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Meet the man behind a new HIV vaccine that could help end the virus for good.

Dr. Robert Gallo has spent decades aiming to end AIDS.

Meet the man behind a new HIV vaccine that could help end the virus for good.

If there ever were a pioneer in the war on AIDS, Dr. Robert Gallo would certainly fit the bill.


Photo by Win McNamee/Getty Images.


He was among the leading researchers who discovered HIV actually causes AIDS back in 1984.

Photo by Jim Watson/AFP/Getty Images.

That may seem like common knowledge today. But back in the 1980s — when the AIDS crisis was ravaging communities across the U.S. and very little was known about the virus — it was nothing short of groundbreaking.

He then spearheaded a blood test that can detect the virus in humans.

Photo by Win McNamee/Getty Images.

The blood test has had big ramifications in curbing HIV infections, as health care workers became equipped to rapidly diagnose infected patients.

And on Oct. 8, 2015, Gallo was at it again, announcing yet another big step in the fight against HIV: His potentially game-changing vaccine is going to human trial.

Photo by Jim Watson/AFP/Getty Images.

Sure, there are other HIV-fighting vaccines in human trial (about 30, in fact). But Gallo's vaccine, which has taken his team at the University of Maryland's Institute of Human Virology nearly two decades to produce, stands out ... in a good way.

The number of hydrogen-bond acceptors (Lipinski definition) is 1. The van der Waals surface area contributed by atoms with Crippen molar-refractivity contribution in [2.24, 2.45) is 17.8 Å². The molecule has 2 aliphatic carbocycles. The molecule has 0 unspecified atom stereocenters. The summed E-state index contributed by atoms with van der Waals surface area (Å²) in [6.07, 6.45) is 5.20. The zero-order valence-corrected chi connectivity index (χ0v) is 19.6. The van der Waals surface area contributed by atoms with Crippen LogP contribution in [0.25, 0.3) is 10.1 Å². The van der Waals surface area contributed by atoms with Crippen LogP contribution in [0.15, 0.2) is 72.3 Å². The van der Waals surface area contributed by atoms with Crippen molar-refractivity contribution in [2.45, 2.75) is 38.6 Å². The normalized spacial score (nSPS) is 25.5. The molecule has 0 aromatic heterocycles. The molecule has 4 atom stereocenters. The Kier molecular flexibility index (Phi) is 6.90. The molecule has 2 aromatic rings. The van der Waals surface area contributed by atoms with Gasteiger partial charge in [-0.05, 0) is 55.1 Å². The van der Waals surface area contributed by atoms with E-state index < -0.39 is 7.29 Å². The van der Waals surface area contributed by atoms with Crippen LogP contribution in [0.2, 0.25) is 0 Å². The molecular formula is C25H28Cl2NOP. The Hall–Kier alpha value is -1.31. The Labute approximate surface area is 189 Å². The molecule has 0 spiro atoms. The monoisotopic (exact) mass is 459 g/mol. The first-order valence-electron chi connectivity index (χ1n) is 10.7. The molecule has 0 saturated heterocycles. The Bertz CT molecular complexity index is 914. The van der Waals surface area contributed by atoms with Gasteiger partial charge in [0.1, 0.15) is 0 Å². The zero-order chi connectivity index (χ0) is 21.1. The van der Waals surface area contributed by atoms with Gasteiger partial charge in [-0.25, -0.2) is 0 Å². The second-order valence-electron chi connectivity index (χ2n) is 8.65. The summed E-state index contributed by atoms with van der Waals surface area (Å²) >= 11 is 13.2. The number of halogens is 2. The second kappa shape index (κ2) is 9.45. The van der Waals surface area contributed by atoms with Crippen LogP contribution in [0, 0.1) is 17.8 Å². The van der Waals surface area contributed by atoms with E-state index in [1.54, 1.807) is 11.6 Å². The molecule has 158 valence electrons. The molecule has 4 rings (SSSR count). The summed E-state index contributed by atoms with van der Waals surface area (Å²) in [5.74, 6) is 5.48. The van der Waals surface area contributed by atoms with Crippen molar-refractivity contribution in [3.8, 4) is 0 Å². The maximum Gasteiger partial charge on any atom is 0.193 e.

There are many strains of HIV that can affect the immune system. And that makes creating a universal vaccine that stops all of them a bit tricky. If proven successful, however, Gallo's vaccine would protect patients' immune systems from the variations of the virus classified under "HIV-1," which constitutes the vast majority of infections worldwide.

"Our HIV/AIDS vaccine candidate is designed to bind to the virus at the moment of infection, when many different strains of HIV found around the world can be neutralized. We believe this mechanism is a major prerequisite for an effective HIV preventive vaccine." — Dr. Gallo

Enrollment in the trial opened this month, and the institute is looking for 60 people to participate in its year-long phase 1, according to The Baltimore Sun.

It's a promising step forward in the fight against a virus that's had a massive impact on global health.

There are about 35 million people living with HIV/AIDS around the world, according to the World Health Organization. About 1.5 million people died from the virus in 2013 alone. Sub-Saharan Africa — where nearly 71% of people living with HIV globally reside — has been affected far more than other regions of the world.

An HIV-positive mother holds her baby in Malawi. Photo by Marco Longari/AFP/Getty Images.

Although new medicines have helped HIV patients live longer, healthier lives, there is still no cure for the virus. And even for those fortunate enough to be living in regions with access to such medicines, drugs can be expensive (although that doesn't stop some greedy pharmaceutical company CEOs from inflating prices even further ... yeah, I'm talking about you, Martin Shkreli).

Gallo's vaccine could be huge. But even if it turns out to be, there are plenty of hurdles before patients can benefit.